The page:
Oil futures extended gains on Thursday after rising nearly 6 percent the day before on a surprise move by Organization of the Petroleum Exporting Countries (OPEC) to curb crude output.
In a surprise move aimed at boosting stubbornly weak crude prices, the OPEC agreed on Wednesday to limit its production to a range of 32.5-33.0 million barrels per day (bpd) in talks held on the sidelines of an energy conference in Algeria.
The news triggered an immediate spike of more than five percent on oil markets, which had expected the talks in Algiers to end without agreement, and helped push US equities higher.
"The decision really took market by surprise - prices took a big leap, now there's pause for reflection," said Ben Le Brun, markets analyst at Sydney's OptionsXpress.
"An agreement to have an agreement - I don't know where that leaves us," he said.
But how much each country will produce is to be decided at the next formal OPEC meeting in November, when an invitation to join cuts could also be extended to non-OPEC countries such as Russia.
There are "very positive signs in the market... nevertheless we need to bring forward rebalancing of the market," Qatari energy minister and OPEC meeting president, Mohammed bin Saleh al-Sada told a press conference after the informal talks.
Brent North Sea crude for November delivery rose $2.72 to $48.69, while a barrel of West Texas Intermediate (WTI) was up $2.38 at $47.05 after the announcement.
The meeting agreed to establish a committee to determine how the cut will be shared between members and the quotas will be discussed at OPEC talks in Vienna on November 30.
The committee will also hold talks with non-OPEC countries, including Russia, the second-biggest producer of crude oil.
Moscow has already voiced support for a freeze on its production levels, which hit a new record this month.
' Historic decision'
"Today OPEC has taken a historic decision," said Algerian Energy Minister Noureddine Boutarfa, adding that the move had been agreed unanimously.
"OPEC will go back to its role of monitoring the market. It's a role that it lost many years ago."
Faced with new competition from US shale production, the 14-nation cartel had adopted a more defensive strategy, opening up its taps and cutting prices.
Analysts said the output cut, though a surprise, would not fundamentally change the market.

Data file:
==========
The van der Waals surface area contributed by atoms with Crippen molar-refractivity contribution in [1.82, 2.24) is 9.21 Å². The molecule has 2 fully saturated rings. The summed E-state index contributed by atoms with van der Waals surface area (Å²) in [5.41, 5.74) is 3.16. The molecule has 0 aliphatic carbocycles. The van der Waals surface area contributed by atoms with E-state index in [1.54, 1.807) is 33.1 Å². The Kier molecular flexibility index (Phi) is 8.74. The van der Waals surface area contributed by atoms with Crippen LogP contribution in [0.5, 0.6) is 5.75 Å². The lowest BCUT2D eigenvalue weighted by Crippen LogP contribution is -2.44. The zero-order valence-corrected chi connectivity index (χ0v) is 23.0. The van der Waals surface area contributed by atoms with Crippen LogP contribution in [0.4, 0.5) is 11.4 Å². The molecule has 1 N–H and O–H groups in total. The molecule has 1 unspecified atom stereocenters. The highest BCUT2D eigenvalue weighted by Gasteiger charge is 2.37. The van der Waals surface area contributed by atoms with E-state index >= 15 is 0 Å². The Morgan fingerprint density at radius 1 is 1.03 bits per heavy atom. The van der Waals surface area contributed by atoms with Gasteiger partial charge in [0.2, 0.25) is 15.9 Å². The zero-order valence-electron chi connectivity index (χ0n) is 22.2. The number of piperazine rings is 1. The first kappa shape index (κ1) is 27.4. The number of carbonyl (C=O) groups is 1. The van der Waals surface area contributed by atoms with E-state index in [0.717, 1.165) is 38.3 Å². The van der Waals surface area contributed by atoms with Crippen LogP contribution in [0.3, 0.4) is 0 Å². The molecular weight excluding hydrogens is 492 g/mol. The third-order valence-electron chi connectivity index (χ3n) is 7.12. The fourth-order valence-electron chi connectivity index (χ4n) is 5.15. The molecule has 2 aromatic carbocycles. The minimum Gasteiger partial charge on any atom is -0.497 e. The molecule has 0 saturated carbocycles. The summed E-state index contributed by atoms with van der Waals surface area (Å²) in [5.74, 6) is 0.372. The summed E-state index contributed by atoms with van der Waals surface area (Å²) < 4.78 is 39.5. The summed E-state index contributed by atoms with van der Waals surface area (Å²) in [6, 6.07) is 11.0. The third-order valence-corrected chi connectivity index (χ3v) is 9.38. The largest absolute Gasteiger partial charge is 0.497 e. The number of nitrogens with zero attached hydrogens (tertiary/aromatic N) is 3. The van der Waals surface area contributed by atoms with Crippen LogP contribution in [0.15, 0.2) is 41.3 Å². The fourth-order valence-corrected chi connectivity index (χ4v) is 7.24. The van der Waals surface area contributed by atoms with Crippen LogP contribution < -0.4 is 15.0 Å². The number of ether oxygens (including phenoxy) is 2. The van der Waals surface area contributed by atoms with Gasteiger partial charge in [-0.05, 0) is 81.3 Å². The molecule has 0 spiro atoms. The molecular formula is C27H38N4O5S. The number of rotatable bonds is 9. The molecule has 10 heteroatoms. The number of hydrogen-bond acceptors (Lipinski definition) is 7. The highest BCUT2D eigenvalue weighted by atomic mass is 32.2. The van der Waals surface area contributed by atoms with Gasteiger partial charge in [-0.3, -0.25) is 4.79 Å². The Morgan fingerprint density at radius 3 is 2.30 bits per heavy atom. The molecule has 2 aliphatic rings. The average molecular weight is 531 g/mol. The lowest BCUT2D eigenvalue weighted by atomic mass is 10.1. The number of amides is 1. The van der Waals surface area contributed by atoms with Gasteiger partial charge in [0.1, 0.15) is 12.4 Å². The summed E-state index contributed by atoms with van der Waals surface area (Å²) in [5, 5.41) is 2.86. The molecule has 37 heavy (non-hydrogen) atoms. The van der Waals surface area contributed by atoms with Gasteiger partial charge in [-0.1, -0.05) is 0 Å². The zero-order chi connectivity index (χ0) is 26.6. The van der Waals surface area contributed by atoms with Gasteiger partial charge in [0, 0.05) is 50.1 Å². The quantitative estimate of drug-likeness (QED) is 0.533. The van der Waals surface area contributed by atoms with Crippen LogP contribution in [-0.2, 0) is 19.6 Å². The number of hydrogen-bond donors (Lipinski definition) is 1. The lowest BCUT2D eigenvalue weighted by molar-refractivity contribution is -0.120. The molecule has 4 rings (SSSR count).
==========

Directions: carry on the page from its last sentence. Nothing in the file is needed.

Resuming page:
"Even if one was agreed this would be unlikely to support prices beyond any brief sentiment-driven rally," Capital Economics analysts' group said before the decision was announced.
"Almost all the OPEC members and Russia are already producing very near or at their maximum capacity".
Iran's Oil Minister Bijan Namdar Zanganeh also hailed the agreement, while stressing that Tehran hopes to bring its own production back up to the level of around 4 million bpd it enjoyed before international sanctions over its nuclear programme were imposed.
Record low prices
Wednesday's meeting was tasked with addressing the collapse in prices, which have fallen by more than half since mid-2014.
"We must act on supply to re-stabilise the market" which has been hit by massive oversupply, Boutarfa told a news conference.
According to the International Energy Agency, last year saw a 25 percent fall in investment in oil and gas exploration and production and the agency says the decline is continuing apace.
Amid record output, there has been discord among the 14-nation cartel, whose share of global crude supply is around 40 percent.
Progress has been hampered notably by disagreements between Saudi Arabia and Iran, the latter back on stream after the recent lifting of a range of energy-related sanctions.
OPEC kingpin Saudi Arabia has so far refused to curb its output at a time when Iran is ramping up production.
Saudi Arabia and Iran, the Middle East's foremost Shiite and Sunni Muslim powers, are at odds over an array of issues including the wars in Syria and Yemen.
But there had been some tentative signs of a narrowing of differences in Algiers, where Russia also joined the talks on Wednesday.
A previous bid to freeze output fell apart in Doha in April as Iran refused to take part, saying it needed to return output to its pre-sanctions levels.
Further complicating the negotiations, Libya and Nigeria have also been reluctant to limit production after conflicts that have curbed their output.
Prices plunged from peaks of more than $100 a barrel in mid-2014 to near 13-year lows below $30 in January, before recovering some of the losses.